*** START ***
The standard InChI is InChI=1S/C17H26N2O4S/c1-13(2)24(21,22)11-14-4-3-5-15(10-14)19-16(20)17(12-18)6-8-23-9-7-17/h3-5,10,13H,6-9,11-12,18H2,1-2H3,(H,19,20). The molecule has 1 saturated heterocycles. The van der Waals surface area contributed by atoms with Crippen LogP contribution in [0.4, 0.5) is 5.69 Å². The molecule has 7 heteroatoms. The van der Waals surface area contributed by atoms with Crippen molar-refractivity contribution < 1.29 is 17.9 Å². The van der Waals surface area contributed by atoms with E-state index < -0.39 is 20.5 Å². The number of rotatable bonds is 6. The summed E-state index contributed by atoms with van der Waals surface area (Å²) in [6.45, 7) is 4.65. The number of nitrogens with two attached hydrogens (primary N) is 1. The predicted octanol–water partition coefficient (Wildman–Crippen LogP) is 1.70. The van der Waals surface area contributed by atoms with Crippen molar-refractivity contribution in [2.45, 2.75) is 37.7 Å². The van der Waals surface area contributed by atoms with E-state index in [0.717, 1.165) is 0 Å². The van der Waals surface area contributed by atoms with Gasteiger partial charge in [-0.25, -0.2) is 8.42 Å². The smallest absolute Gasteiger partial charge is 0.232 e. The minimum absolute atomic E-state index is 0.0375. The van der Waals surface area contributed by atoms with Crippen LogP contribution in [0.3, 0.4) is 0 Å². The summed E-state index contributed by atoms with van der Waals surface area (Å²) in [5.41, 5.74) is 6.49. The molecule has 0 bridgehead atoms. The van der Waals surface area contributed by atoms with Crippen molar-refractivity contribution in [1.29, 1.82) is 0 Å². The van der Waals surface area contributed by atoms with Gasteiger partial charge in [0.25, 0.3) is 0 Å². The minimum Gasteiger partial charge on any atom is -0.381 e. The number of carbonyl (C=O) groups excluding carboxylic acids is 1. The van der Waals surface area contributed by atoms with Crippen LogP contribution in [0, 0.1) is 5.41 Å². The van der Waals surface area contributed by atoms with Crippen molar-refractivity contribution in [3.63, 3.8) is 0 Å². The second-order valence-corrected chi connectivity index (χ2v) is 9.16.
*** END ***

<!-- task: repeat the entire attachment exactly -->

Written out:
The standard InChI is InChI=1S/C17H26N2O4S/c1-13(2)24(21,22)11-14-4-3-5-15(10-14)19-16(20)17(12-18)6-8-23-9-7-17/h3-5,10,13H,6-9,11-12,18H2,1-2H3,(H,19,20). The molecule has 1 saturated heterocycles. The van der Waals surface area contributed by atoms with Crippen LogP contribution in [0.4, 0.5) is 5.69 Å². The molecule has 7 heteroatoms. The van der Waals surface area contributed by atoms with Crippen molar-refractivity contribution < 1.29 is 17.9 Å². The van der Waals surface area contributed by atoms with E-state index < -0.39 is 20.5 Å². The number of rotatable bonds is 6. The summed E-state index contributed by atoms with van der Waals surface area (Å²) in [6.45, 7) is 4.65. The number of nitrogens with two attached hydrogens (primary N) is 1. The predicted octanol–water partition coefficient (Wildman–Crippen LogP) is 1.70. The van der Waals surface area contributed by atoms with Crippen molar-refractivity contribution in [2.45, 2.75) is 37.7 Å². The van der Waals surface area contributed by atoms with E-state index in [0.717, 1.165) is 0 Å². The van der Waals surface area contributed by atoms with Gasteiger partial charge in [-0.25, -0.2) is 8.42 Å². The smallest absolute Gasteiger partial charge is 0.232 e. The minimum absolute atomic E-state index is 0.0375. The van der Waals surface area contributed by atoms with Crippen LogP contribution in [0.3, 0.4) is 0 Å². The summed E-state index contributed by atoms with van der Waals surface area (Å²) in [5.41, 5.74) is 6.49. The molecule has 0 bridgehead atoms. The van der Waals surface area contributed by atoms with Crippen molar-refractivity contribution in [1.29, 1.82) is 0 Å². The van der Waals surface area contributed by atoms with Gasteiger partial charge in [0.25, 0.3) is 0 Å². The minimum Gasteiger partial charge on any atom is -0.381 e. The number of carbonyl (C=O) groups excluding carboxylic acids is 1. The van der Waals surface area contributed by atoms with Crippen LogP contribution in [0, 0.1) is 5.41 Å². The van der Waals surface area contributed by atoms with Crippen molar-refractivity contribution in [3.63, 3.8) is 0 Å². The second-order valence-corrected chi connectivity index (χ2v) is 9.16.